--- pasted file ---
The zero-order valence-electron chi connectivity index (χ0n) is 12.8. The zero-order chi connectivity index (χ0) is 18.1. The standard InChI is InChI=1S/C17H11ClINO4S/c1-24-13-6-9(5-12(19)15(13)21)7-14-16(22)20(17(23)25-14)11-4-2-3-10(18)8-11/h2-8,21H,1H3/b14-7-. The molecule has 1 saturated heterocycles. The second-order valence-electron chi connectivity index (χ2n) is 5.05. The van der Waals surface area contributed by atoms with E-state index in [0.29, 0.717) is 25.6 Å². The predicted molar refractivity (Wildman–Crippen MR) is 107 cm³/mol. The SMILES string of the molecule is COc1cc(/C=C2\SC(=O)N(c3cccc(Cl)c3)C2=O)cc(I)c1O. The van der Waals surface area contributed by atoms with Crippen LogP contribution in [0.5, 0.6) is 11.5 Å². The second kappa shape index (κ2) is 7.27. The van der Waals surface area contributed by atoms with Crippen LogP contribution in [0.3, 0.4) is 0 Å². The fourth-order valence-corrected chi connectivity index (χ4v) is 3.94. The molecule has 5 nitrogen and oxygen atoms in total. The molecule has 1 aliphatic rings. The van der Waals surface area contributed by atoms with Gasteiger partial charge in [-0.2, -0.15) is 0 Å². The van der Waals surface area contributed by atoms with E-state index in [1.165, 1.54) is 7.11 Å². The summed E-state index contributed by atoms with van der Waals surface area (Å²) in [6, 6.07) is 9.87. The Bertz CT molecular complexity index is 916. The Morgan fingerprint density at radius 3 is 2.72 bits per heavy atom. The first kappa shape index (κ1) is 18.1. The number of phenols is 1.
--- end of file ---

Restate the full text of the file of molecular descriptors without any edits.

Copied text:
The zero-order valence-electron chi connectivity index (χ0n) is 12.8. The zero-order chi connectivity index (χ0) is 18.1. The standard InChI is InChI=1S/C17H11ClINO4S/c1-24-13-6-9(5-12(19)15(13)21)7-14-16(22)20(17(23)25-14)11-4-2-3-10(18)8-11/h2-8,21H,1H3/b14-7-. The molecule has 1 saturated heterocycles. The second-order valence-electron chi connectivity index (χ2n) is 5.05. The van der Waals surface area contributed by atoms with E-state index in [0.29, 0.717) is 25.6 Å². The predicted molar refractivity (Wildman–Crippen MR) is 107 cm³/mol. The SMILES string of the molecule is COc1cc(/C=C2\SC(=O)N(c3cccc(Cl)c3)C2=O)cc(I)c1O. The van der Waals surface area contributed by atoms with Crippen LogP contribution in [0.5, 0.6) is 11.5 Å². The second kappa shape index (κ2) is 7.27. The van der Waals surface area contributed by atoms with Crippen LogP contribution in [0.3, 0.4) is 0 Å². The fourth-order valence-corrected chi connectivity index (χ4v) is 3.94. The molecule has 5 nitrogen and oxygen atoms in total. The molecule has 1 aliphatic rings. The van der Waals surface area contributed by atoms with Gasteiger partial charge in [-0.2, -0.15) is 0 Å². The van der Waals surface area contributed by atoms with E-state index in [1.165, 1.54) is 7.11 Å². The summed E-state index contributed by atoms with van der Waals surface area (Å²) in [6, 6.07) is 9.87. The Bertz CT molecular complexity index is 916. The Morgan fingerprint density at radius 3 is 2.72 bits per heavy atom. The first kappa shape index (κ1) is 18.1. The number of phenols is 1.